Then it was on to the more modern portion of the brewery.

Our tour guide, Derek Prentice was, until quite recently, at Young’s Ram Brewery. He’s now in charge of production brewery for the next year at Fullers.

Since the early 1990s, the brewery has been fully modernized.

Though remanants of the old ways still remain, such as this old square fermenter.

And old wooden casks that line hallways and open floor space.

Though the majority of draught beer is packaged in modern kegs.

Which are also filled in a modern facility.

At the exit, a large sign spays homage to Fuller’s most popular beer, their ESB.

Outside, beer is stack on the docks waiting for delivery to pubs and retail stores.

For us, it was back to the Hock Cellar where this animated sign shows the brewing process at the Griffin.

Inside the Hock Cellar, the walls were lined cases filled with breweriana from throughout Fuller’s history.

Of course, there was a bar where we sampled beer made at the brewery. Here brewers Shaun O’Sullivan from 21st Amendment Brewery and Christian Kazakoff from Triple Rock Brewery pose behind the bar with our tour guide Derek Prentice.

• • •

January 24, 2007

London in January

Categories: Photos, J, Friends, Beer, Trips — J @ 8:53 pm

I had a chance to take advantage of cheap fares and Tuesday I left for a short trip to London along with brewers Shaun O’Sullivan (21st Amendment) and Christian Kazakoff (Triple Rock) and beer fans Motor and Thomas. Because of the time change, our flight was effectively a red eye and we arrived in the U.K. the following morning around seven in the morning. We had no specific plans for the day, apart from some drinking and trying to stay awake as long as possible in order to fight our jet lag.

London had received a rare bit of snow and our tube ride in from the airport was a winter wonderland.

The snow was so unexpected, there were still flowers in the parks.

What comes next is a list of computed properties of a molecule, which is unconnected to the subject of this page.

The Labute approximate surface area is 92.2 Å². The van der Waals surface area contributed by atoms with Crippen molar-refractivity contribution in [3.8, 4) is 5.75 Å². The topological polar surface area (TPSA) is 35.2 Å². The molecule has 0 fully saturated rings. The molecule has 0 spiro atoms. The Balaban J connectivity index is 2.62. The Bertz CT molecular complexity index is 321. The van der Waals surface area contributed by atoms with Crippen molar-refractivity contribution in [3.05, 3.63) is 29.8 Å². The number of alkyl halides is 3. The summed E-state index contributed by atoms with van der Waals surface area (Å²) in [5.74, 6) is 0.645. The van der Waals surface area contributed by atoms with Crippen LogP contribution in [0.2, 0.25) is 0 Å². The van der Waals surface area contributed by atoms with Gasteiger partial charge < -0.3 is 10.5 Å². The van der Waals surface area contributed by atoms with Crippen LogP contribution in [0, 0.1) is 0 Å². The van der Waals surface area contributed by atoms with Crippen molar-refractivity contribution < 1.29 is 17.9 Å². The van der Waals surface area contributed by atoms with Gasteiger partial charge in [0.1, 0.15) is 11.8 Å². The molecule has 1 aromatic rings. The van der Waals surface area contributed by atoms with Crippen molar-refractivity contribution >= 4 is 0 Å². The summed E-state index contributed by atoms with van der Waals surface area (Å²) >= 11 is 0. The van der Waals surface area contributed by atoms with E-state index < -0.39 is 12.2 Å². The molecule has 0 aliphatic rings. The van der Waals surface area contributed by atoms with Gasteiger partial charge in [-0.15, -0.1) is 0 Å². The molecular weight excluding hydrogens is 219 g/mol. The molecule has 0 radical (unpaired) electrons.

Christian, Shaun, me and Motor in the lobby of our hotel in Russell Square.

We went for a walk down to the Borough Market and tried a brewpib there, the Brew Wharf Yard. They only had one house beer on, the Wharf Rebel, which was, I’m sorry to say, very dissapointing. But they did have all of the Meantime beers and a good selection of imported Belgian and American beers.

The Anchor pub next to the Thames was a bit of a tourist bar but in a great location and with a decent selection.

By far the best pub in the area was the Market Porter, which had great atmosphere and an even better beer selection.

Though ridicuously the Market Porter also carried Guinness Extra Cold, whatever that means. Actually, according to the Guinness website:

Using the same classic recipe as Guinness Draught, Guinness Draught Extra Cold passes through our Coldflow supercooler en route to the bar. The result is a GUINNESS® Draught that’s served 3°C cooler. With an initial malt and caramel flavour, cooler Guinness Draught Extra Cold finishes with less bitterness than classic Guinness Draught beer. Chilly, isn’t it?

Guinness Draught Extra Cold is best served at around 3.5°C (38.3°F) — that’s 2.5°C (4.5°F) or so colder than Guinness Draught.

We did our own taste test of Guinness vs. Guinness Extra Cold — GEC is in the foreground. Not surprisingly, there was absolutely no difference. As suspected, it was merely a marketing gimmick.

Next, it was off to the Tate Modern, which was only a short walk away.

The highlight was probably the The Unilever Series by Carsten Höller. It was a series of amazing slides that you take from the second, third and even the fifth floor.

The slides wind around a central pole.

There’s solid on the bottom half but glass on the upper half so you can see where you’re going.

You sit on and put your feet into a canvas towel to ride down the tube. Here Shaun O’Sullivan enters the fifth floor slide.

Shaun crosses his arms and lets go.

Here Christian Kazakoff somes out at the bottom after his five-story ride.

A better look at the canvas towel as Christian dismounts the slide.

Afterwards, we went to the Blackfriar, an absolutely beautiful pub steeped in ornate details and history.

An old sign out front.

Unfortunately, inside — though also quite ornate and stunningly beautiful — it smelled of sulfur and sewage, as if the pipes had recently backed up. The people inside either didn’t seem to notice or had grown used to it. But none of us could stay inside for very long and so we kept moving.

We had a late lunch at the Lamb, near our hotel. The beer was decent, but the food could have been better. Overall, it was a little disappointing to see that most pubs looked great outside and in, but carried a somewhat narrow range of beers that differed only according to what pub company owned them. There were very few true free houses. And while I might argue that their beers, and especially the popular ones, were still real ales and much better overall then the beers that dominate our bars, there was still a lack of diversity found in many average Bay Area bars.